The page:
*Images courtesy of IMDb*
You would think that bringing back together Freddy Krueger (Robert Englund) and Elise Rainier (Lin Shaye) for a paranormal horror movie is the recipe for success, right?
Well, think again.
Written and directed by Travis Zariwny, The Midnight Man tells the story of Alex (Gabrielle Haugh) who, while taking care of her apparently delusional grandma (Shaye), invites her boyfriend over and finds a game in the attic that summons the titular Midnight Man.
In case you were wondering where Robert Englund would fit in this story, he plays a doctor who takes care of Shaye’s character, whereas the teenagers are the actual main characters in this January flick. In fact, here lies the first problem with the movie: you have two idiotic kids whose acting isn’t the greatest, who make the silliest and most unbelievable choices you can think of. Thus, between the subpar acting and the lazy script, the suspension of disbelief fails within the first 20 minutes of The Midnight Man.
You know you’re in for a silly, forgettable at best horror movie when, besides the flaws I just mentioned, the first act is filled with false jump-scares and dialogues that won’t serve any purpose other than telling the audience what the characters’ motivations and feelings are.
For all these reasons, I can’t help but notice how much The Midnight Man rips off story, sequences and tone from movies such as Ouija (2014), The Bye Bye Man (2017) and the Insidious franchise, with a good dose of Wish Upon (2017) godawful characters!
Similarly to the aforementioned flicks, this movie is a 90-minute-long collage of fake scares, pointless dialogues and character confrontations, a few effective scenes that are too scattered and sporadic to make up for the rest. As though the filmmakers didn’t disrespect the audience enough by spoon-feeding us with shitloads of exposition scenes, The Midnight Man is filled with flashbacks that have ‘for dummies’ written all over them.
Let’s talk about the villain, the Midnight Man: for the majority of the movie all he does is blowing candles. Wow, how scary and unnerving! Although an actual stuntman (Kyle Strauts) plays him, most of the times he’s on screen his appearance is heavily CGI driven, which makes him less believable and rather cartoonish. Yet, he’s given too much screen time, whereas the movie would have worked better as a “the less you see, the scarier” type of deal, in this case: for example, one of the few redeeming qualities of The Bye Bye Man is that the villain pops up sporadically, enhancing tension and uneasiness of certain scenes (very few scenes, unfortunately).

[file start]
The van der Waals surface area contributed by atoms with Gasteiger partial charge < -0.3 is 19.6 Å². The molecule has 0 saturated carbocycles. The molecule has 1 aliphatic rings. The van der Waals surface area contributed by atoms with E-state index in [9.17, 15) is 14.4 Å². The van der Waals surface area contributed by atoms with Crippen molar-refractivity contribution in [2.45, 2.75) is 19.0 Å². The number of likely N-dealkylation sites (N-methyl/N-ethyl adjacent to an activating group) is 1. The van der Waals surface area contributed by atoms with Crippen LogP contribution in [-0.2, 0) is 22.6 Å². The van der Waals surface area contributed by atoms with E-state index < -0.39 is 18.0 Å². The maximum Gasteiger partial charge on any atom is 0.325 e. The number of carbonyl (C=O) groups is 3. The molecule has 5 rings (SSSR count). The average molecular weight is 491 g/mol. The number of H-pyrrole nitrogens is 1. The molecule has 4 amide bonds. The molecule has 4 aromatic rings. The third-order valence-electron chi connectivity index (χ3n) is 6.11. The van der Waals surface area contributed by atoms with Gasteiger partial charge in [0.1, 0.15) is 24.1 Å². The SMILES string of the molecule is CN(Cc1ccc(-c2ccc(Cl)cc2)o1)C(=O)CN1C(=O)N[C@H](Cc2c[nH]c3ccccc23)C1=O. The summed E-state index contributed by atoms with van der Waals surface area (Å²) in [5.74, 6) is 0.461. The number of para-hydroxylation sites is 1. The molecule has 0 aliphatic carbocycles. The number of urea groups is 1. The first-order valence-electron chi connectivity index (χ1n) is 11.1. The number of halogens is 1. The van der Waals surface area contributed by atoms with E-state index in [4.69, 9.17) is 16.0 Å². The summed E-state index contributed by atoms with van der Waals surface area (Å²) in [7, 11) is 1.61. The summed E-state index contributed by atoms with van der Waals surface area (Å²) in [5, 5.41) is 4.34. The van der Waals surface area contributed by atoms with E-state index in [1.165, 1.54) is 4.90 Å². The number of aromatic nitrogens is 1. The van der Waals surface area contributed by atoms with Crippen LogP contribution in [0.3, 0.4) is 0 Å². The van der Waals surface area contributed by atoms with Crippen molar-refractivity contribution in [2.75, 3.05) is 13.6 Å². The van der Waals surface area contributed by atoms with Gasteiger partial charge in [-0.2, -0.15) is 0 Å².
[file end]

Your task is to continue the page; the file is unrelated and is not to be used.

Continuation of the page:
In all fairness, though, the titular villain is responsible for some of the most interesting sequences in the film, where the filmmakers go for the ultraviolent, gruesome route making for some pleasant killing. These scenes benefit from the well-crafted use of practical effects and right amount of gore, proving that this film would have had potential if only the people in this project tried a bit harder.
On another positive note, as you might expect, Robert Englund and Lin Shaye are a blast in every scene that involves them. The actress who’s currently carrying the Insidious franchise on her shoulders, shines here even more than she does in The Last Key, providing a convincing and unnerving performance. Englund is simply a delight to look at, despite his lines of dialogue being rather silly. However, even these strengths of The Midnight Man frustrate me, since (super tiny spoiler here) Englund is barely in the movie! No jokes, he’s on screen for an overall of 3.52 minutes, despite being a major character in the trailer! This is just disrespectful towards the audience, which will likely feel cheated on.
Even Shaye doesn’t get enough screen time as one might hope for: even though she’s by far the best aspect of The Midnight Man, her onscreen presence is limited to a few scenes and she feels more like a device than an actual protagonist.
This movie might have been a tad (or even a lot) better if only it didn’t take itself so seriously by all means. For example, the atmosphere is oversaturated with murky colours, which hint to a thematic darkness that exists only on paper: instead, The Midnight Man is truly hard to watch due to its monotone shades of dark. Even from a technical standpoint, this flick is dull at best: unimaginative shots mix with plain cinematography and, as I said, a colour scheme that just looks extremely odd and out of place.
All these features considered, my final grade might surprise you. I gave The Midnight Man a not-too-bad grade because, if you can at least ignore the heavy exposition that carries the story along, it could be watchable and, for some, even enjoyable. In addition, I liked Englund and Shaye in the movie and, to be honest, the filmmakers were quite ballsy to include some scenes of extreme gore, which usually don’t belong to formulaic January horror flicks.
The Midnight Man 4/10
Click the follow button to subscribe to HorrorWorld&Reviews
Follow me on Twitter @Horroreviews: https://twitter.com/horroreviews
My review will be also available on IMDb – The Midnight Man